Hate crimes against Native Americans are a common occurrence, Barbara Perry reveals, although most go unreported. In this eye-opening book, Perry shines a spotlight on these acts, which
Silent Victims is a unique contribution to the literature on hate crime. Because most extant literature treats hate crimes--even racial violence--rather generically, this work breaks new ground with its findings. For this book, Perry interviewed nearly 300 Native Americans and gathered additional data in three geographic areas: the Four Corners region of the U.S. Southwest, the Great Lakes, and the Northern Plains. In all of these locales, she found that bias-related crime oppresses and segregates Native Americans.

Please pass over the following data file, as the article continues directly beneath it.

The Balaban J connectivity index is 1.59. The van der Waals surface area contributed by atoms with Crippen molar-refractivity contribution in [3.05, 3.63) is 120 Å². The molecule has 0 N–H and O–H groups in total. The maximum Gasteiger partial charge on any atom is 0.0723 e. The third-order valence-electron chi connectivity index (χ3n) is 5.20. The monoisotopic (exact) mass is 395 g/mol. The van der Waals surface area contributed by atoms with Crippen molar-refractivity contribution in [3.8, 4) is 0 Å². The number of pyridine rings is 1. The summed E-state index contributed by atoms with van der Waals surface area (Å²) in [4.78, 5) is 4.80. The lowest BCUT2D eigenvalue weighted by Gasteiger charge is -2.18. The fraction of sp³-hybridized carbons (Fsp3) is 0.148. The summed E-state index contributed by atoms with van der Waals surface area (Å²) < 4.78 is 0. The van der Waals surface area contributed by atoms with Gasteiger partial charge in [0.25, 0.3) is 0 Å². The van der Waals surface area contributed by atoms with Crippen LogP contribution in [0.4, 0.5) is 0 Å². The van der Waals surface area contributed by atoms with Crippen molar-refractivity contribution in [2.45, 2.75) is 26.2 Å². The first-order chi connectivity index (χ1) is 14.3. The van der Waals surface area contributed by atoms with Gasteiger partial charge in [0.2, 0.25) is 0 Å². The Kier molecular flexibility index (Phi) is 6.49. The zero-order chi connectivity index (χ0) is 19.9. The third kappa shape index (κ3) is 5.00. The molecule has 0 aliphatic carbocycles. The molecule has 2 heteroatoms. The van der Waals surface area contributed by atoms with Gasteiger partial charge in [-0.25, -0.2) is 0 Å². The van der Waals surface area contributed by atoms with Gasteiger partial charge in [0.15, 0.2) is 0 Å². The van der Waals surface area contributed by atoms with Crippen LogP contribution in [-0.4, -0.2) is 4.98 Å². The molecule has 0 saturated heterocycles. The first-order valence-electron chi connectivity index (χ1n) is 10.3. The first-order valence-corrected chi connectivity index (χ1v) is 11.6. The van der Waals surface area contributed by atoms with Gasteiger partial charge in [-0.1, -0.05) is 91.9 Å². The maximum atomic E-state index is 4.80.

Perry is well aware of the history of colonization in North America and its attendant racial violence. She argues that the legacy of violence today can be traced directly to the genocidal practices of early settlers, and she adds valuable insights into the ways in which "Indians" have been constructed as the Other by the prevailing culture. Perry's interviews with Native Americans recount instances of appalling treatment, often at the hands of law enforcement officials. In her conclusion, Perry draws from her research and interviews to suggest ways in which Native Americans can be empowered to defend themselves against all forms of racist victimization.